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Posts Tagged ‘The Cabinet of Linguistic Curiosities’

Hello and happy Friday!  And you all know what Friday brings, yes,  its time to share another post to celebrate Indie Publishing and this time it’s Elliott & Thompson in the spotlight!   Today the book being featured is The Cabinet of Linguistic Curiosities by Paul Anthony Jones.


Description:

Cabinet Cover PC.indd

A whole year’s worth of linguistic curiosities, just waiting to be discovered.

Within these pages you might leap back in time, learn about linguistic trivia, follow a curious thread or wonder at the web of connections in the English language.

1 January quaaltagh (n.) the first person you meet on New Year’s Day

1 April dorbellist (n.) a fool, a dull-witted dolt
12 May word-grubber (n.) someone who uses obscure or difficult words in everyday conversation

25 September theic (adj.) an excessive drinker of tea

24 December doniferous (adj.) carrying a gift

Paul Anthony Jones has unearthed a wealth of strange and forgotten words: illuminating some aspect of the day, or simply telling a cracking good yarn, each reveals a story. Written with a light touch that belies the depth of research it contains, this is both a fascinating compendium of etymology and a captivating historical miscellany. Dip into this beautiful book to be delighted and intrigued throughout the year.

 

My Thoughts & Review:

Forgotten words are something of a fascination for me, actually if I’m honest, words in general are a love of mine.  I was that kid who kept a notebook of my favourite words, ones that sounded exciting or mystical, words that were funny to pronounce or just ones that I liked the look of written down.  I think I still have some of the notebooks somewhere, and occasionally I read something and think that I should start a new notebook to collect the new words I’ve found.  But then  I discovered the books bu Paul Anthony Jones, and now there’s someone out there making a book of words for me to enjoy!

Like most readers, the moment I got hold of this book I instantly went to see what word appeared on my  birthday, it’s just one of those things you do isn’t it?

hiemate (v.) to spend the winter

Derived from hiems, a Latin word for ‘winter’, hiemate is a seventeenth-century word meaning to spend or see out the winter.

What does seeing out the coldest season of the year have to do with a date at the height of summer? Well, despite the fact that the summer solstice typically takes place around 20–22 June – so that from now until the end of the year the nights are drawing in – today’s date is linked to an unfortunate incident in global exploration that led to the mutiny and death of one of England’s greatest explorers.

In April 1610, Henry Hudson set sail on his fourth trans- atlantic voyage, hoping to locate a long-sought-after easterly route through the Arctic and on to Asia. Sailing north to Iceland and Greenland, Hudson’s ship Discovery reached the Labrador
Peninsula on the far east coast of Canada in June, and from there sailed into a vast, open bay. Believing they had found the fabled Northwest Passage, Hudson spent the following months carefully mapping the bay’s shoreline – but as winter set in, no passage to Asia ever materialised. Before long the Discovery had become trapped in the ice and her crew were forced to head to the shoreline to see out the winter on land.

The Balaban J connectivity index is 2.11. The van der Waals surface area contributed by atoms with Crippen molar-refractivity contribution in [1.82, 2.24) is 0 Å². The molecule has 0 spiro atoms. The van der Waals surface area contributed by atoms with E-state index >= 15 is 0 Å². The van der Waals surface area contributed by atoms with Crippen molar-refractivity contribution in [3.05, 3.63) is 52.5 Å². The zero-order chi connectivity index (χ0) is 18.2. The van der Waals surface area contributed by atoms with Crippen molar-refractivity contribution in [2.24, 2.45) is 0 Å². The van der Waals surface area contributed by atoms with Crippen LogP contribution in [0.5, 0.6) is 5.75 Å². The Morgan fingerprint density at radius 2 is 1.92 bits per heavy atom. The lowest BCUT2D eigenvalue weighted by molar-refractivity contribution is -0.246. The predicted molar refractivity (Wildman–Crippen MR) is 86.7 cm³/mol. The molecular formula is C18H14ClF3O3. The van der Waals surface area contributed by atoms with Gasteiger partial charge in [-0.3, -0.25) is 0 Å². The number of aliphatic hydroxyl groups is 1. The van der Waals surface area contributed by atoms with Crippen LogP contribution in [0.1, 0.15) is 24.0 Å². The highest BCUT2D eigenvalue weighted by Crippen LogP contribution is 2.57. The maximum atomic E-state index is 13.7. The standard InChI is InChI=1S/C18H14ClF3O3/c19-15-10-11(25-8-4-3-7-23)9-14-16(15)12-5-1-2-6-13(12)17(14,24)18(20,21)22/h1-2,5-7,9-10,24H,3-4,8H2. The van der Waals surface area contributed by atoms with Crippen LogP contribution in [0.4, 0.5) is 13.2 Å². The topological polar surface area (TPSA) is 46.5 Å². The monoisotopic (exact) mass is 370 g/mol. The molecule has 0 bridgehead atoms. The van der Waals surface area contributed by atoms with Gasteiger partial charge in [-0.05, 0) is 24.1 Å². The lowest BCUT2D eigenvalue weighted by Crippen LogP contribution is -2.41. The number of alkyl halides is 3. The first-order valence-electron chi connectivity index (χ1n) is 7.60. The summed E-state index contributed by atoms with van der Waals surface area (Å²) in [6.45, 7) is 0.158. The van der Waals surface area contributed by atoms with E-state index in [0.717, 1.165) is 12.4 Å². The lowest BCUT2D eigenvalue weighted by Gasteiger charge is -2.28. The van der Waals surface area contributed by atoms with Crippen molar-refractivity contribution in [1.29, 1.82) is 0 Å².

During the long Canadian winter, discontent began to grow among Hudson’s crew and the following year they mutinied.
When the ice retreated and the Discovery was freed, on 22 June 1611, Hudson, his teenage son John and a handful of loyal crewmembers were set adrift in a small, open-topped boat. They were never seen again.

Hudson’s fate remains unknown – but the vast bay he dis-
covered, and into which he was eventually cast adrift, still bears his name to this day.

Learn something new every day eh?

The best things about this book, and indeed the other books by Paul Anthony Jones is that you can dip in and out of them at your leisure to unearth some wonderful treasures.  If you don’t want to check up each day for the particular word, why not head to the index and randomly pick one?  For instance, lunette or yule-hole and then flick to the corresponding page to find out what they mean.  This was something I particularity enjoyed, then reading them out to my bemused husband after quizzing him on what he thought they might mean.  There were also a few that had us giggling like scugways or beaglepuss, the words themselves just funny to say and then finding out the meanings just made us smile even more.  The discovery that I could be classed as a theic did give us a laugh too.

I would say that this is the perfect book for fans of language, people who thrive on knowing the unique meanings of words, the origins and the history of phrases. I would thoroughly recommend this book, and it would probably make a great Christmas present (just in case you’ve started to think about shopping).

It’s obvious that a lot of time and effort has gone into the research for this book, each nugget of information has an explanation to go with it and a beautiful image of an ornate key.  It’s the small things that capture the eye sometimes, and although not small, the cover is exceptionally beautiful.  It needs to be seen to be fully appreciated, as do each and every one of the entries in this awesome book.

I think it’s safe to say that this is a book that I will be returning to regularly throughout the year and perhaps be appearing on my top books of 2017.

 

You can buy your copy of The Cabinet of Linguistic Curiosities via:

Amazon UK
Wordery
Book Depository

 

** My thanks to the lovely Alison Menzies and the folks at Elliot and Thompson for my copy of this wonderful book and for taking part in Celebrating Indie Publishing **

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